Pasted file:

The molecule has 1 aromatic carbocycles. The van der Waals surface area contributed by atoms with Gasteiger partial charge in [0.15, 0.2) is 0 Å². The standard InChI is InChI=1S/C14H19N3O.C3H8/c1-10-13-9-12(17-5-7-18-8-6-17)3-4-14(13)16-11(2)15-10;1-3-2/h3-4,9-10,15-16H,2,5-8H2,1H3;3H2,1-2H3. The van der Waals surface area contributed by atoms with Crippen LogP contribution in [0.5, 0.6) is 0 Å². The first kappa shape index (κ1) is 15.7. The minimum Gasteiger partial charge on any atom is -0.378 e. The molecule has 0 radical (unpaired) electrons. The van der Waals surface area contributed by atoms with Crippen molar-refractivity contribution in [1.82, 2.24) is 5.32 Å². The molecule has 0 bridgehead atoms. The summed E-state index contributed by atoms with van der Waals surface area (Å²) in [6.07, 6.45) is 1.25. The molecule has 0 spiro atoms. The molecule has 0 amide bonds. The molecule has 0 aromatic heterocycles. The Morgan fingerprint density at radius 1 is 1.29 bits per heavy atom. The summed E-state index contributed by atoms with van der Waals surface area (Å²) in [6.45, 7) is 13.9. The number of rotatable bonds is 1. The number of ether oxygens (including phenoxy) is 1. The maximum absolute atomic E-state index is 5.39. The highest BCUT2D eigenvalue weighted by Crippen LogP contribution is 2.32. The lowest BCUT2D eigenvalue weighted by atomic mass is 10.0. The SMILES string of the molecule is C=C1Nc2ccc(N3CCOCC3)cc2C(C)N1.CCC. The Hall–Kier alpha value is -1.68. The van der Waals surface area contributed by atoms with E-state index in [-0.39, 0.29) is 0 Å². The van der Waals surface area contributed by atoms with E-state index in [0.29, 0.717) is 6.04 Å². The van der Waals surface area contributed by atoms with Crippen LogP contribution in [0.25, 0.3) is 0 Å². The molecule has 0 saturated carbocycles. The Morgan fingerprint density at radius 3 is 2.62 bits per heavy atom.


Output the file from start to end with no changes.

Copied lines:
The molecule has 1 aromatic carbocycles. The van der Waals surface area contributed by atoms with Gasteiger partial charge in [0.15, 0.2) is 0 Å². The standard InChI is InChI=1S/C14H19N3O.C3H8/c1-10-13-9-12(17-5-7-18-8-6-17)3-4-14(13)16-11(2)15-10;1-3-2/h3-4,9-10,15-16H,2,5-8H2,1H3;3H2,1-2H3. The van der Waals surface area contributed by atoms with Crippen LogP contribution in [0.5, 0.6) is 0 Å². The first kappa shape index (κ1) is 15.7. The minimum Gasteiger partial charge on any atom is -0.378 e. The molecule has 0 radical (unpaired) electrons. The van der Waals surface area contributed by atoms with Crippen molar-refractivity contribution in [1.82, 2.24) is 5.32 Å². The molecule has 0 bridgehead atoms. The summed E-state index contributed by atoms with van der Waals surface area (Å²) in [6.07, 6.45) is 1.25. The molecule has 0 spiro atoms. The molecule has 0 amide bonds. The molecule has 0 aromatic heterocycles. The Morgan fingerprint density at radius 1 is 1.29 bits per heavy atom. The summed E-state index contributed by atoms with van der Waals surface area (Å²) in [6.45, 7) is 13.9. The number of rotatable bonds is 1. The number of ether oxygens (including phenoxy) is 1. The maximum absolute atomic E-state index is 5.39. The highest BCUT2D eigenvalue weighted by Crippen LogP contribution is 2.32. The lowest BCUT2D eigenvalue weighted by atomic mass is 10.0. The SMILES string of the molecule is C=C1Nc2ccc(N3CCOCC3)cc2C(C)N1.CCC. The Hall–Kier alpha value is -1.68. The van der Waals surface area contributed by atoms with E-state index in [-0.39, 0.29) is 0 Å². The van der Waals surface area contributed by atoms with E-state index in [0.29, 0.717) is 6.04 Å². The van der Waals surface area contributed by atoms with Crippen LogP contribution in [0.25, 0.3) is 0 Å². The molecule has 0 saturated carbocycles. The Morgan fingerprint density at radius 3 is 2.62 bits per heavy atom.